A US utility planning to source most of its electricity from wind power is hoping that a novel 150-hour battery invented by a secretive start-up will ensure that the lights will stay on during extreme weather conditions.

Minnesota-based Great River Energy (GRE) —a not-for-profit wholesale electric power cooperative which provides electricity to about 700,000 homes and businesses — has announced plans to retire its 1.15GW coal plant and replace it with 1.1GW of new wind projects.

This will leave it with only one baseload power station, the 99MW Spiritwood combined heat and power plant, which runs off coal and natural gas, but will switch to run solely off natural gas. In addition, it has several gas peaker plants that act as back-up power.

The company says that the switch from coal to wind will reduce the cost of electricity to its customers — 28 member-owner distribution cooperatives — and that its “power supply resources will be more than 95% carbon dioxide-free, virtually eliminating carbon risk”.

As part of its announcement, GRE said it will build a 1MW/150MWh (150-hour) grid-connected demonstration storage project in Minnesota by the end of 2023 using novel battery technology from secretive Massachusetts-based start-up Form Energy. In other words, it can provide 1MW of output for 150 hours straight.

Form Energy has won $50m of funding from investors, including the Bill Gates-backed Breakthrough Energy Ventures, Italian oil company Eni and Macquarie Capital, but has revealed little about its technology — only that is an “aqueous air battery system” and is “ultra-low-cost”.

What is the technology behind the 150-hour battery?

It has been speculated that its technology uses sulphur as its main ingredient.

In an interview last year, Form’s chief scientist and co-founder, Yet-Ming Chiang, a professor of materials science at the prestigious Massachusetts Institute of Technology (MIT), said: “What we’re looking for are batteries that can use either metals or other elements that are much lower cost, and an example of that would be sulphur. In fact, one of the ironies is that fossil fuels, which we’re trying to get rid of, are one of the great sources of sulphur.”

Scientists at MIT developed a sulphur-air battery in 2017, which it said at the time would be 30 times cheaper than lithium-ion. Form Energy announced its first tranche of funding in the summer of 2018.

But Form Energy was the result of a merger between two start-ups working on similar technology — Chiang’s sulphur-based Baseload Renewables, and Verse Energy, a long-duration energy storage vehicle focused on a different combination of chemicals and run by former Tesla energy storage boss Mateo Jaramillo — now the CEO of Form.

According to one of its investors, MIT’s Engine, “the company hopes to settle on the best combination of chemicals and start large-scale prototypes to test on the grid within the next few years”.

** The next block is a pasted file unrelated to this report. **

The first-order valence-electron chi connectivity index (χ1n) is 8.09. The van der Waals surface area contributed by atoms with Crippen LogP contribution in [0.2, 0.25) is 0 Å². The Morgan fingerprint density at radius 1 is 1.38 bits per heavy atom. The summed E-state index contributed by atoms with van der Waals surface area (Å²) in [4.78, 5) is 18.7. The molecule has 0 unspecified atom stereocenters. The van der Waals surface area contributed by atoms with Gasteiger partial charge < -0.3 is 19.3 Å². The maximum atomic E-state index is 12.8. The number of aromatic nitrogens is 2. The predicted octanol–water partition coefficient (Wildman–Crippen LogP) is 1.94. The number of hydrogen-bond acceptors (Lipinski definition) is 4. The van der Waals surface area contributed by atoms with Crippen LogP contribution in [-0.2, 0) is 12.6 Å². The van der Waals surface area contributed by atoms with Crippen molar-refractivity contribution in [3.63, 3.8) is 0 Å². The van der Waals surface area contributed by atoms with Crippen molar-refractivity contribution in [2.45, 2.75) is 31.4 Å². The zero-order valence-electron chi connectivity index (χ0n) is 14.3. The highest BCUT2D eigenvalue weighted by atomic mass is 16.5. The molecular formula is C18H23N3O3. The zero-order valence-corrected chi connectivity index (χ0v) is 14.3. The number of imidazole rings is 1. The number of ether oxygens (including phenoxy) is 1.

How will the 150-hour battery be used?

GRE has said that “long-duration storage will help maintain grid reliability in the future during extreme conditions, such as a heat wave or polar vortex.

The utility’s vice-president, Jon Brekke, added: “Commercially viable long-duration storage could increase reliability by ensuring that the power generated by renewable energy is available at all hours to serve our membership. Such storage could be particularly important during extreme weather conditions that last several days. Long-duration storage also provides an excellent hedge against volatile energy prices.”

Form Energy believes that its 150-hour storage capability “allows for a fundamentally new reliability function to be provided to the grid from storage, one historically only available from thermal generation resources”.

Who are the battery's competitors?

But Form Energy’s battery is not the only technology that can provide that kind of long-duration energy storage. There are several competitors capable of scaling up their storage capacity to whatever size the customer would like, including:

  • Canadian company Zinc8's zinc-air battery, which will have three commercial pilot projects up and running by the end of 2022;
  • Highview Power’s liquid-air storage system, known as CRYObattery, which has already been commercialised;
  • Siemens Gamesa's ETES hot-rock thermal energy storage technology, now being tested in Hamburg;
  • Stiesdal Storage Technologies' GridScale hot-rock thermal storage, which is still at the pilot stage;
  • Google X spin-off Malta’s molten-salt system, also still at the pilot stage;
  • And of course, electricity can also be stored indefinitely by converting it to green hydrogen via electrolysis, and back to electricity at a later date using a fuel cell.

It remains to be seen which of these solutions will be the most reliable, efficient and cost-effective, but any of them will be able to eliminate the so-called “intermittency problem” of wind and solar power — and enable a future 100% renewable electricity supply.